Anyway, good luck with everything…maybe hear from you?..

    Reply

    • Ellie Jeffery
      Sep 01, 2011 @ 21:08:11

      Really interesting stuff Jon, thank you. I currently take tumeric supplements and do a shot of wheat grass everyday I really should do some more research into diet. I’m so pleased you are beating your disease. I can’t imagine going through 12 months of chemo – I did 5 and it was, by far, the hardest thing I’ve ever had to contend with. Thank you for reading the blog and getting in touch, I’ll email you personally about the diet side of things. Best wishes and I’ll be in contact! Ellie.

      Reply

  5. michelle
    Sep 02, 2011 @ 20:44:21

    HI Ellie
    Blog is really good and so interesting to read different views on health diet etc. :Let us know if and what you decide to follow as so interesting. michelle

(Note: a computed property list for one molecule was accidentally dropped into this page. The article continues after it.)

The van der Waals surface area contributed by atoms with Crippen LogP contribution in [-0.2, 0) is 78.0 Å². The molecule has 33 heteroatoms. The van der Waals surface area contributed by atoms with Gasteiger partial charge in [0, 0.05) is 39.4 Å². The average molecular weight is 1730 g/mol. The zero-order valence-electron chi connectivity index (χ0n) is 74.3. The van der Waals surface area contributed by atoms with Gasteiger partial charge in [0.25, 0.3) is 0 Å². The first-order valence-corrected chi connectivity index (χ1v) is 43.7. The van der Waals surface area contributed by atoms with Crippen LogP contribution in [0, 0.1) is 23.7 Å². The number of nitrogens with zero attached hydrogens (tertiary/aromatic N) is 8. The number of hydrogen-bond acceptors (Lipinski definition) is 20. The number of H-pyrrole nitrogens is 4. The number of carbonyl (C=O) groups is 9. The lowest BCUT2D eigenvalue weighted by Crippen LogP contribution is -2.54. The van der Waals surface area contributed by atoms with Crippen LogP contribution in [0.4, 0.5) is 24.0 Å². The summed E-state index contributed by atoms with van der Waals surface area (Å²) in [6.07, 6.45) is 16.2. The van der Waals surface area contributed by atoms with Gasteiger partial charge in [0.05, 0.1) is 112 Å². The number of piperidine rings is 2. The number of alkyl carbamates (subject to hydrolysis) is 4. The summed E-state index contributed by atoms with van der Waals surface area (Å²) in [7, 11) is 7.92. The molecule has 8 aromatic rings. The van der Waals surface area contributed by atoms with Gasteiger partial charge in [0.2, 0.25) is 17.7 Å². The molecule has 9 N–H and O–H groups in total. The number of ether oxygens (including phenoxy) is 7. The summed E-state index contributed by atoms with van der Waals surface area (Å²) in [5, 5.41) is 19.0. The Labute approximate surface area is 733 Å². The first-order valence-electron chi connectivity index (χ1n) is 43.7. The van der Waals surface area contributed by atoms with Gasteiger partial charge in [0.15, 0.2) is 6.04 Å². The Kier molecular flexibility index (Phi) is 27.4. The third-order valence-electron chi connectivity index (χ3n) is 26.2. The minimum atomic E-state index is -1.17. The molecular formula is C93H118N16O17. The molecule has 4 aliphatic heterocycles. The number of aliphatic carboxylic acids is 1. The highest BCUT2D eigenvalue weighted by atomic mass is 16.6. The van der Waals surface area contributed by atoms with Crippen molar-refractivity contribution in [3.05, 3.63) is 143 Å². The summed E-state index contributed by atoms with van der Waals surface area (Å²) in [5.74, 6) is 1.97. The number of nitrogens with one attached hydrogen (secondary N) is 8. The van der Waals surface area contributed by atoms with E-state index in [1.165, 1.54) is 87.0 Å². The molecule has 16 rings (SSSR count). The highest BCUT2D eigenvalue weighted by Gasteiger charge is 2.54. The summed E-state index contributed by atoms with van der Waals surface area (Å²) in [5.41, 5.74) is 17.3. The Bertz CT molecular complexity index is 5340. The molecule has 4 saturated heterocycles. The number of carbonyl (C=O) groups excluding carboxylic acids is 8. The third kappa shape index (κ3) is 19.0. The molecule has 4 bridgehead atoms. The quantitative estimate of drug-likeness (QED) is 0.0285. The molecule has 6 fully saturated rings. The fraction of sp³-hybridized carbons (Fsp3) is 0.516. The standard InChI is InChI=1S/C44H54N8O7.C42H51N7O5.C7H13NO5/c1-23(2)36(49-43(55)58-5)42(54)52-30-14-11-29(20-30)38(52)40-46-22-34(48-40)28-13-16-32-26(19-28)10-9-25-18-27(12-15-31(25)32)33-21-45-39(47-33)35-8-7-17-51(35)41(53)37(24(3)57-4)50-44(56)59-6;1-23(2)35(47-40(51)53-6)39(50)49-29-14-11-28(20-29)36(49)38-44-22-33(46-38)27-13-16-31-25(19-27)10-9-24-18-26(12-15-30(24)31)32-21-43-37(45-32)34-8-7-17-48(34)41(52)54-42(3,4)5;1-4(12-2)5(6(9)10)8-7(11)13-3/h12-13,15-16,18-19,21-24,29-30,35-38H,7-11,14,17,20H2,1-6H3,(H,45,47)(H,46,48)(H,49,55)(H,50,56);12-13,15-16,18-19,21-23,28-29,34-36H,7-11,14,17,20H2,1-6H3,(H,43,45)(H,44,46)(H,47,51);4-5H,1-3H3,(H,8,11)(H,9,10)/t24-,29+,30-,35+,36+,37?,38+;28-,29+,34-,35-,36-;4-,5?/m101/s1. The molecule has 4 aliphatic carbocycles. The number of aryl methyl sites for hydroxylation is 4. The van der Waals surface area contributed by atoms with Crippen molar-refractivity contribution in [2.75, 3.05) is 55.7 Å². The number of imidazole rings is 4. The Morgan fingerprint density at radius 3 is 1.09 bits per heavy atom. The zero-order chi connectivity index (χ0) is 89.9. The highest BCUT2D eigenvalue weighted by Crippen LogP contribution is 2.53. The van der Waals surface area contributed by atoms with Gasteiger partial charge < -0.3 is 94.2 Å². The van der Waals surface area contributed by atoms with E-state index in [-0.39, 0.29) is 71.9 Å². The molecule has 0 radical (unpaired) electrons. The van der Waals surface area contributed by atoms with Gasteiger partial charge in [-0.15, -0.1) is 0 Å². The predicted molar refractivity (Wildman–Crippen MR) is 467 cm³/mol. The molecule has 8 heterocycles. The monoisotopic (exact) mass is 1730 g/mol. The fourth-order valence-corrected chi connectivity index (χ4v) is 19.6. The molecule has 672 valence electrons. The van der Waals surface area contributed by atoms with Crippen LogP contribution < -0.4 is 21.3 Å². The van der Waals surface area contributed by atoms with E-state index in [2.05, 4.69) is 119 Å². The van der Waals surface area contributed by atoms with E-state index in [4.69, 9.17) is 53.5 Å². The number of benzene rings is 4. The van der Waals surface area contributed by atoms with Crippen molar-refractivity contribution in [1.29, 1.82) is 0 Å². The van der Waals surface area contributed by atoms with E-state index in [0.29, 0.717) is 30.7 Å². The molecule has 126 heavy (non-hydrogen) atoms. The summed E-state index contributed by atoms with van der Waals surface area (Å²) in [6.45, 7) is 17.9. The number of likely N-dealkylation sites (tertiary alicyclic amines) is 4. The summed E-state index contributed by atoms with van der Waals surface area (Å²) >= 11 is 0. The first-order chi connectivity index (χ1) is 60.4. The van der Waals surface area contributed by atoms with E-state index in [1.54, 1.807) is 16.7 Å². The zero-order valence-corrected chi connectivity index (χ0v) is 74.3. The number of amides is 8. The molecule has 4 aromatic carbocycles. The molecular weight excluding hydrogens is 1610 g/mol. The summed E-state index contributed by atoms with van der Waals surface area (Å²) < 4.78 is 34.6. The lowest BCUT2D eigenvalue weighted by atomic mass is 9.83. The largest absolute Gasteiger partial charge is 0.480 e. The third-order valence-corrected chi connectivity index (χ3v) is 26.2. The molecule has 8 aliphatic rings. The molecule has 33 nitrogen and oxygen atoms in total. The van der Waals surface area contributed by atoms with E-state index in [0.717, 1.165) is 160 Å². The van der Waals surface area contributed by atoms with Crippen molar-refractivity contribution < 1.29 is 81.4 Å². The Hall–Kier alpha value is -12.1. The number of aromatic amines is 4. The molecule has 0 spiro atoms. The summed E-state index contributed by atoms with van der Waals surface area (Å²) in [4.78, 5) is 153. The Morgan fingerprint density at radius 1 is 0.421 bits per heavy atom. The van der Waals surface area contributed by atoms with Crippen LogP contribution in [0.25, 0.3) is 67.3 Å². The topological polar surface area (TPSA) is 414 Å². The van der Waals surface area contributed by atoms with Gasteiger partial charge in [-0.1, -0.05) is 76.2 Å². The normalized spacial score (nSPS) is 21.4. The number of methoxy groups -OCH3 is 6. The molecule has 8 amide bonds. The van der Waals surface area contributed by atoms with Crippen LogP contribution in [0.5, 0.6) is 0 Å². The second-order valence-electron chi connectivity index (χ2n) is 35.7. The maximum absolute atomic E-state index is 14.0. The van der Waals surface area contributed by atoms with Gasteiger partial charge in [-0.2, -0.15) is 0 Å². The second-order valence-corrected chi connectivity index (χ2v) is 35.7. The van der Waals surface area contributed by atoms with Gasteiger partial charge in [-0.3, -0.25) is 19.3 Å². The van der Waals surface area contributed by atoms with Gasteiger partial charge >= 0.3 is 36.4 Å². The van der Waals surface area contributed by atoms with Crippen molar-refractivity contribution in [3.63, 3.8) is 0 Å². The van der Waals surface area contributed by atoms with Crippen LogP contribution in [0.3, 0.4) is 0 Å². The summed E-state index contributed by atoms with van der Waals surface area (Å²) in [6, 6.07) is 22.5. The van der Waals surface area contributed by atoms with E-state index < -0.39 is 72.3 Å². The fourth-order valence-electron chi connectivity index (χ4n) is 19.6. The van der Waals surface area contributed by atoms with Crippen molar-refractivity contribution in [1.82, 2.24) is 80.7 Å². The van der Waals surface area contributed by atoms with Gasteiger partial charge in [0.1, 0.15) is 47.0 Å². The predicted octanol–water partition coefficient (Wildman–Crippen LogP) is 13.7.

Reply

    • Ellie Jeffery
      Sep 03, 2011 @ 17:17:10

      Hi Michelle, my next post will deal with some of the diet changes I’ve made – to be honest not many, but I’m always interested in people’s opinions on diet and what has worked for them. I’ll, literally, keep you posted! Ellie.

      Reply

  6. Lorraine hughes
    Oct 22, 2011 @ 09:15:58

    Ellie,
    I’m so so sorry to hear all of this, from you. It’s so unjust. Your strength and courage is inspirational to me. You’re a princess. Keep fighting. Your life is worth it. You’re in my thoughts and prayers. I’m so sorry.

    Your old friend,

    Lorraine x

    Reply